Step 4. Format the currency in columns F, H and K, “DEBIT”, “CREDIT” and “BALANCE”
The currency should have 2 decimal places. You can choose to show the euro sign if you wish. You can also make your debits appear in red if you want them to appear on the spreadsheet.
- Select column F. Right-click on the column and select Format cells. The window Cell Format will appear on your screen. In the tab Number, select Accounting. Choose 2 in the option Decimals. Select the euro sign in the option Symbol.
- Repeat for columns H and K.
- To make your debits appear in red, click on the header of column F to select the entire column. Right-click on the column and select Cell Format. When the window Cell Format will appear, select the tab Police. In this tab, click the down arrow next to the option Color. In the palette, select red.
Part 3 of 5: Create the formulas
Step 1. Create a formula to calculate a running balance
Insert a formula in column K that will perform the calculations to determine the current balance. Note that you don't need a formula in cell K2. This is where you will enter your opening balance.
- Click on cell K3. Now click on the formula bar at the top of the worksheet. This is where you'll type the formula that will tell cells to perform a calculation. Type the formula = SUM (K2-F3 + H3). This will tell the spreadsheet to take the opening balance (cell K2) and subtract a debit from it if it exists (cell F3) and add a credit if it exists (cell H3).
- Suppose your opening balance was $ 200, and your first entry was a check you wrote for $ 35.00. The 35.00 euros will be recorded as a debit in cell F3. The formula you entered in cell H3 will then take the opening balance and subtract the debit from it, leaving you with a balance of $ 165.00.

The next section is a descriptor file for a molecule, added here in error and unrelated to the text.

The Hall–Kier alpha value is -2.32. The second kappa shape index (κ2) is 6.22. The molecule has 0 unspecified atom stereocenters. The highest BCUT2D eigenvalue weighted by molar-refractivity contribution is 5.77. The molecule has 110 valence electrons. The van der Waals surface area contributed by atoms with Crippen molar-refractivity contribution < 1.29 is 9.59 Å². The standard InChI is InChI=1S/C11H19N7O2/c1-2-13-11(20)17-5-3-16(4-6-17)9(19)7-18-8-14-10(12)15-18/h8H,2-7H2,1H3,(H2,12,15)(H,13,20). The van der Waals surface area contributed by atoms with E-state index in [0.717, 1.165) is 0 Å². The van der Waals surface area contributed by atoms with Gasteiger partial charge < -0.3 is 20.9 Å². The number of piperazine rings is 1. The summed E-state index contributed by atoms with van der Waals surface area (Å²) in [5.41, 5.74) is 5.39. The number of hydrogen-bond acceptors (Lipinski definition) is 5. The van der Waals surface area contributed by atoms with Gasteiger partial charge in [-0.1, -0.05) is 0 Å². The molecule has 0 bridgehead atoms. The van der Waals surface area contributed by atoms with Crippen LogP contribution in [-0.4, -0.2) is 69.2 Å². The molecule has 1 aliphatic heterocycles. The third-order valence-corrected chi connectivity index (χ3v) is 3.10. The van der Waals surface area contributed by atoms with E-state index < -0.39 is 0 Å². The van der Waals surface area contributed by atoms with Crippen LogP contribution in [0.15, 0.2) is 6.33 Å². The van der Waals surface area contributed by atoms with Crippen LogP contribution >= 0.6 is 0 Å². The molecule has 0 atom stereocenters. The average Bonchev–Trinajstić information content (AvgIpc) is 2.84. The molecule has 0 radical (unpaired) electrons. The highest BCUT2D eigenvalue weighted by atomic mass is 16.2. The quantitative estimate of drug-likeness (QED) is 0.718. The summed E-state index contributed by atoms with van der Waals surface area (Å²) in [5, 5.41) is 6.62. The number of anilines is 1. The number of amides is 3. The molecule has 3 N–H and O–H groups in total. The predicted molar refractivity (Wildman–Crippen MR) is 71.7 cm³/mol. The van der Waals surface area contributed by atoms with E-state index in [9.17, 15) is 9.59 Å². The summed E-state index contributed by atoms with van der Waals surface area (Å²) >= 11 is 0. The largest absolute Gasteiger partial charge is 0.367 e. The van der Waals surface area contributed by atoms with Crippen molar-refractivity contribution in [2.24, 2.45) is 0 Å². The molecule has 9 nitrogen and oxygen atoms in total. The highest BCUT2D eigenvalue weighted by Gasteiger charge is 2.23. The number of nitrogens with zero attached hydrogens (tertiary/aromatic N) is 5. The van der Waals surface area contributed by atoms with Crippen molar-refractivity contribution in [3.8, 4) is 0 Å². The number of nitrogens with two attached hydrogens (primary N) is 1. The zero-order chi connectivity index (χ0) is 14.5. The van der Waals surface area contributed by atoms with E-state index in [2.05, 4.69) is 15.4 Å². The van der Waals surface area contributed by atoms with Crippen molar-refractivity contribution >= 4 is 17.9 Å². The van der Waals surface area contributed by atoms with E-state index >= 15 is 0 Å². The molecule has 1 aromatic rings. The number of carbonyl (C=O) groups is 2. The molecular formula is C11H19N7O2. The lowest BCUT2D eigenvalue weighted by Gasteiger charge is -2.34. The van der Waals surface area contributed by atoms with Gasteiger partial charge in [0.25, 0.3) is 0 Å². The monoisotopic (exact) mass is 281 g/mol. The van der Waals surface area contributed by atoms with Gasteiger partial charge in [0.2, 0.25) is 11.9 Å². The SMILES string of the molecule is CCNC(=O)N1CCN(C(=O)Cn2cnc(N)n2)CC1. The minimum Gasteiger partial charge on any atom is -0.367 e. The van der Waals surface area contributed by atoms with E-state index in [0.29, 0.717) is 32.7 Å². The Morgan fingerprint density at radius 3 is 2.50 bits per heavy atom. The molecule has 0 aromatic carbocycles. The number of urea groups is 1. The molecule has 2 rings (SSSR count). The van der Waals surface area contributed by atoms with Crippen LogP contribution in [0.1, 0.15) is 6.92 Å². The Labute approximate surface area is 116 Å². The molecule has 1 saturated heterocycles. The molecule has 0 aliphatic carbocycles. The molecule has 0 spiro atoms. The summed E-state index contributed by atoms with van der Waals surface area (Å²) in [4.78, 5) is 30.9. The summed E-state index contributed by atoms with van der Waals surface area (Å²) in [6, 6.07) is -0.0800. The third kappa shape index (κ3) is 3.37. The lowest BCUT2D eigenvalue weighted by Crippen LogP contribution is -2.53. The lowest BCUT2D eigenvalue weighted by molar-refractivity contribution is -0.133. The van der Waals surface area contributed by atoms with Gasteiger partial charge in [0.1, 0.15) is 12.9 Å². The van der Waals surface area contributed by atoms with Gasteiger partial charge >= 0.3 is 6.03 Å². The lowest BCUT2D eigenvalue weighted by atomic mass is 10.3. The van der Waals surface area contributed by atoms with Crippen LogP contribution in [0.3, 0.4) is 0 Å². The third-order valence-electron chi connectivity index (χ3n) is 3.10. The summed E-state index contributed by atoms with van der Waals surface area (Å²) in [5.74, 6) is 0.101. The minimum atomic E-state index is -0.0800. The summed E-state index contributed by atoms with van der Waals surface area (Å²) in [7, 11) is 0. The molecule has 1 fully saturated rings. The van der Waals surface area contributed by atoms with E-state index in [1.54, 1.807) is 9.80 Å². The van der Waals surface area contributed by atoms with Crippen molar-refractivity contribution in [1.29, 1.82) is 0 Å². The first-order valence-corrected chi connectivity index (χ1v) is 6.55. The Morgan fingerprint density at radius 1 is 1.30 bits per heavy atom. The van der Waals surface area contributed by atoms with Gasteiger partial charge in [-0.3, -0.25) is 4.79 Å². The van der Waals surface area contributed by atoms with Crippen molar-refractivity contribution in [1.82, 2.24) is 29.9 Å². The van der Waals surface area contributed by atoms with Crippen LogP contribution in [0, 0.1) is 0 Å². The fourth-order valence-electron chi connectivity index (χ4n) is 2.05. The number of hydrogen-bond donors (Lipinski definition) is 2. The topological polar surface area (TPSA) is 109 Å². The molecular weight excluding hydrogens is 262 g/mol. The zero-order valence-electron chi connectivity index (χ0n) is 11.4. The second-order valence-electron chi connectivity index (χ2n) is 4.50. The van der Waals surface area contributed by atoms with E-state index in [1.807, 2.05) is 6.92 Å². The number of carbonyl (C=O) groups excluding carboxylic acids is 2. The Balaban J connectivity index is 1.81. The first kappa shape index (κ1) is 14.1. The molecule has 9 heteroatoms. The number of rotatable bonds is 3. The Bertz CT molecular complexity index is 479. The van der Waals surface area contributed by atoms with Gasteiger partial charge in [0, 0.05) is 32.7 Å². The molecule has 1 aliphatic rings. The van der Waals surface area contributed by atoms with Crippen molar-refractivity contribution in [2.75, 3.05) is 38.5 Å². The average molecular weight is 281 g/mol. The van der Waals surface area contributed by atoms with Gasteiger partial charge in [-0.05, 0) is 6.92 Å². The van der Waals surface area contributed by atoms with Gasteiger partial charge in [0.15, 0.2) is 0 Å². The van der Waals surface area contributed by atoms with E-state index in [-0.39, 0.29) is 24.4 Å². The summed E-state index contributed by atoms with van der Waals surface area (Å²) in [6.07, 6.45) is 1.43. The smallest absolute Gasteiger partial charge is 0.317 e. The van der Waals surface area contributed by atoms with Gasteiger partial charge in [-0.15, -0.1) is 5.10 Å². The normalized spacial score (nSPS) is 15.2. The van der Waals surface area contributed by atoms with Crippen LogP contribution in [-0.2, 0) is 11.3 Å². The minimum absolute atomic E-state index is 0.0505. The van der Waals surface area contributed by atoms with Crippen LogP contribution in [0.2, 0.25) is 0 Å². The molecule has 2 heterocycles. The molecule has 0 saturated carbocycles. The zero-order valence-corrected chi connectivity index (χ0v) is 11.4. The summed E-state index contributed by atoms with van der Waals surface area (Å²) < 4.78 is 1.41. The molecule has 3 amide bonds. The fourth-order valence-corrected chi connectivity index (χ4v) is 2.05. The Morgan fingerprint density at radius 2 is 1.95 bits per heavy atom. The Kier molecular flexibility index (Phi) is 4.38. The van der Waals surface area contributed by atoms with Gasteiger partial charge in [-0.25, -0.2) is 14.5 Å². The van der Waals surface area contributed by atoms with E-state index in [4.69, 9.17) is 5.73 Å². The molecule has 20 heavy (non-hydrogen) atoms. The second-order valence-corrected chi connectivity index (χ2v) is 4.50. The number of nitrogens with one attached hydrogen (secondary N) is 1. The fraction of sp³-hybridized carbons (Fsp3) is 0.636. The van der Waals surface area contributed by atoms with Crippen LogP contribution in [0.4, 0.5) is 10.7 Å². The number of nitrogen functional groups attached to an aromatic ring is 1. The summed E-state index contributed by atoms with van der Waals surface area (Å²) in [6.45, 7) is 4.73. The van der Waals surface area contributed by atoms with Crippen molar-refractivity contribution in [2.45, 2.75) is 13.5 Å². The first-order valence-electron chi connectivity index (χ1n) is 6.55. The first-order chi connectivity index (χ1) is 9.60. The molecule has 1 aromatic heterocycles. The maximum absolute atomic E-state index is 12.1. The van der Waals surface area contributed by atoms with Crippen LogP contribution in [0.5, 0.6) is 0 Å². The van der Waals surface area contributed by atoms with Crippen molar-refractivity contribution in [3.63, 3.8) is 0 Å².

Step 2. Copy the formula
Select cell K3. Right-click and select To copy. Select cells K4 and K5. Right click and select To stick on. The formula is now copied to these cells. You should see that the running balance has been calculated in column K for all the rows of test data you entered.
Step 3. Create a conditional formula to clean the balance column
You can copy the above formula to cell K6. But since you have not entered any data in this row, the current balance in cell K5 will also appear in cell K6. To avoid this, create a conditional formula that leaves the cell blank if no transaction was entered, but displays a balance if you entered any.
In cell K6, enter the formula = IF (SIBLANC (B6), "", SUM (K5-F6 + H6)). This will tell Excel that if cell B6, in the "DATE" column is blank, cell H6 should be blank. But if cell B6 is not blank, the scale needs to be calculated
Step 4. Expand the formula with autofill
AutoFill automatically fills the formulas in adjacent cells, so you won't have to reenter the "BALANCE" formula.
- Find the AutoFill option in the active cell. Observe the small dark square in the lower right corner of the active cell. Hover your cursor over it and it will switch to the autofill cursor, which looks like a thinner sign.